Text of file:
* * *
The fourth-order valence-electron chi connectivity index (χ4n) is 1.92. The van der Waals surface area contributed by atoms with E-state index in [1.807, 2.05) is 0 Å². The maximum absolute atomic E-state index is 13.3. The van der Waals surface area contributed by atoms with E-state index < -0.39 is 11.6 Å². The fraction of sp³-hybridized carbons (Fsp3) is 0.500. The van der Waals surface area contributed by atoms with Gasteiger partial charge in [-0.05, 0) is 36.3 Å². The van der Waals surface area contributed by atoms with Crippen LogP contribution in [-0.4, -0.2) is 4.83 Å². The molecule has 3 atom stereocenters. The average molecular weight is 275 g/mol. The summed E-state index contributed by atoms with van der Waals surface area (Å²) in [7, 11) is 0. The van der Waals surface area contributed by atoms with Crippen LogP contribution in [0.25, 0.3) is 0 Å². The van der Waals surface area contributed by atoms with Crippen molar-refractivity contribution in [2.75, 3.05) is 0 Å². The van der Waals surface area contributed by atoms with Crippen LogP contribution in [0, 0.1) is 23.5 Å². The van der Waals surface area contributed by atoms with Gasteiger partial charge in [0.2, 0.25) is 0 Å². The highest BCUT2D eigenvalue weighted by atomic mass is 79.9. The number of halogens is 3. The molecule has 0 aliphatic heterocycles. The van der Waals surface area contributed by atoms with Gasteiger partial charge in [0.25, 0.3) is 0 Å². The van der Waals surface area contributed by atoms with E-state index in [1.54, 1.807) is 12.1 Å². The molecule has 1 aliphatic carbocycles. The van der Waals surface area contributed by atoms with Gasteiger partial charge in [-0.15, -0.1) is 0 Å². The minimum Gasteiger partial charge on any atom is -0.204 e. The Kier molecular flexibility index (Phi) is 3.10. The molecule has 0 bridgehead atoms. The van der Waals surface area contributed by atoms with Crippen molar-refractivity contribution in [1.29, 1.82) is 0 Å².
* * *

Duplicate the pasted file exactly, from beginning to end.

The fourth-order valence-electron chi connectivity index (χ4n) is 1.92. The van der Waals surface area contributed by atoms with E-state index in [1.807, 2.05) is 0 Å². The maximum absolute atomic E-state index is 13.3. The van der Waals surface area contributed by atoms with E-state index < -0.39 is 11.6 Å². The fraction of sp³-hybridized carbons (Fsp3) is 0.500. The van der Waals surface area contributed by atoms with Gasteiger partial charge in [-0.05, 0) is 36.3 Å². The van der Waals surface area contributed by atoms with Crippen LogP contribution in [-0.4, -0.2) is 4.83 Å². The molecule has 3 atom stereocenters. The average molecular weight is 275 g/mol. The summed E-state index contributed by atoms with van der Waals surface area (Å²) in [7, 11) is 0. The van der Waals surface area contributed by atoms with Crippen LogP contribution in [0.25, 0.3) is 0 Å². The van der Waals surface area contributed by atoms with Crippen molar-refractivity contribution in [2.75, 3.05) is 0 Å². The van der Waals surface area contributed by atoms with Crippen LogP contribution in [0, 0.1) is 23.5 Å². The van der Waals surface area contributed by atoms with Gasteiger partial charge in [0.2, 0.25) is 0 Å². The highest BCUT2D eigenvalue weighted by atomic mass is 79.9. The number of halogens is 3. The molecule has 0 aliphatic heterocycles. The van der Waals surface area contributed by atoms with Gasteiger partial charge in [0.25, 0.3) is 0 Å². The van der Waals surface area contributed by atoms with E-state index in [1.54, 1.807) is 12.1 Å². The molecule has 1 aliphatic carbocycles. The van der Waals surface area contributed by atoms with Gasteiger partial charge in [-0.15, -0.1) is 0 Å². The minimum Gasteiger partial charge on any atom is -0.204 e. The Kier molecular flexibility index (Phi) is 3.10. The molecule has 0 bridgehead atoms. The van der Waals surface area contributed by atoms with Crippen molar-refractivity contribution in [1.29, 1.82) is 0 Å².